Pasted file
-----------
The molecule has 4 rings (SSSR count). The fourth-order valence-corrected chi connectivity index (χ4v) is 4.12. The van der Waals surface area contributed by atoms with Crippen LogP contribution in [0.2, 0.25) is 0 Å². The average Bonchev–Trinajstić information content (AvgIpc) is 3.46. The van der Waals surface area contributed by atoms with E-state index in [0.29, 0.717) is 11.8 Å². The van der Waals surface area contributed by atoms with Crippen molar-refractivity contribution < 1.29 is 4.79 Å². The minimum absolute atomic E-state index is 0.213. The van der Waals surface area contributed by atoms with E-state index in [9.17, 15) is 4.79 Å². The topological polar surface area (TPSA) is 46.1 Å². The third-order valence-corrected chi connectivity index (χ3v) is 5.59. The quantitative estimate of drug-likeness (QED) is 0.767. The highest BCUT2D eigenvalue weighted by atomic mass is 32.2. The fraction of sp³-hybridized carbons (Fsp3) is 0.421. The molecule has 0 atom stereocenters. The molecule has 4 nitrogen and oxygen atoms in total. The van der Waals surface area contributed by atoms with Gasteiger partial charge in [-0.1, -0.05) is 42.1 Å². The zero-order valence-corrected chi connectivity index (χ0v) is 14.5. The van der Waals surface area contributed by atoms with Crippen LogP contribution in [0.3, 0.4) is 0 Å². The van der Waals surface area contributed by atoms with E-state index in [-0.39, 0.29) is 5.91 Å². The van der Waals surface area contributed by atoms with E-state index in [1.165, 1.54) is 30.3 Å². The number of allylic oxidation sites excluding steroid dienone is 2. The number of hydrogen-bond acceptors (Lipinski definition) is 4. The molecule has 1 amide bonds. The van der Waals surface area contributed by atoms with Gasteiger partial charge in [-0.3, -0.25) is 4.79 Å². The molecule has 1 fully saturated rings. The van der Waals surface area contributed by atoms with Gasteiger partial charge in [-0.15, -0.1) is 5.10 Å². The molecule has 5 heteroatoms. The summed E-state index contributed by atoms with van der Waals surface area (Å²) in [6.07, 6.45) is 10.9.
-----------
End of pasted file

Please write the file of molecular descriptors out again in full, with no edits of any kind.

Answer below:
The molecule has 4 rings (SSSR count). The fourth-order valence-corrected chi connectivity index (χ4v) is 4.12. The van der Waals surface area contributed by atoms with Crippen LogP contribution in [0.2, 0.25) is 0 Å². The average Bonchev–Trinajstić information content (AvgIpc) is 3.46. The van der Waals surface area contributed by atoms with E-state index in [0.29, 0.717) is 11.8 Å². The van der Waals surface area contributed by atoms with Crippen molar-refractivity contribution < 1.29 is 4.79 Å². The minimum absolute atomic E-state index is 0.213. The van der Waals surface area contributed by atoms with E-state index in [9.17, 15) is 4.79 Å². The topological polar surface area (TPSA) is 46.1 Å². The third-order valence-corrected chi connectivity index (χ3v) is 5.59. The quantitative estimate of drug-likeness (QED) is 0.767. The highest BCUT2D eigenvalue weighted by atomic mass is 32.2. The fraction of sp³-hybridized carbons (Fsp3) is 0.421. The molecule has 0 atom stereocenters. The molecule has 4 nitrogen and oxygen atoms in total. The van der Waals surface area contributed by atoms with Gasteiger partial charge in [-0.1, -0.05) is 42.1 Å². The zero-order valence-corrected chi connectivity index (χ0v) is 14.5. The van der Waals surface area contributed by atoms with Crippen LogP contribution in [0.3, 0.4) is 0 Å². The van der Waals surface area contributed by atoms with E-state index in [-0.39, 0.29) is 5.91 Å². The van der Waals surface area contributed by atoms with E-state index in [1.165, 1.54) is 30.3 Å². The number of allylic oxidation sites excluding steroid dienone is 2. The number of hydrogen-bond acceptors (Lipinski definition) is 4. The molecule has 1 amide bonds. The van der Waals surface area contributed by atoms with Gasteiger partial charge in [-0.3, -0.25) is 4.79 Å². The molecule has 1 fully saturated rings. The van der Waals surface area contributed by atoms with Gasteiger partial charge in [-0.15, -0.1) is 5.10 Å². The molecule has 5 heteroatoms. The summed E-state index contributed by atoms with van der Waals surface area (Å²) in [6.07, 6.45) is 10.9.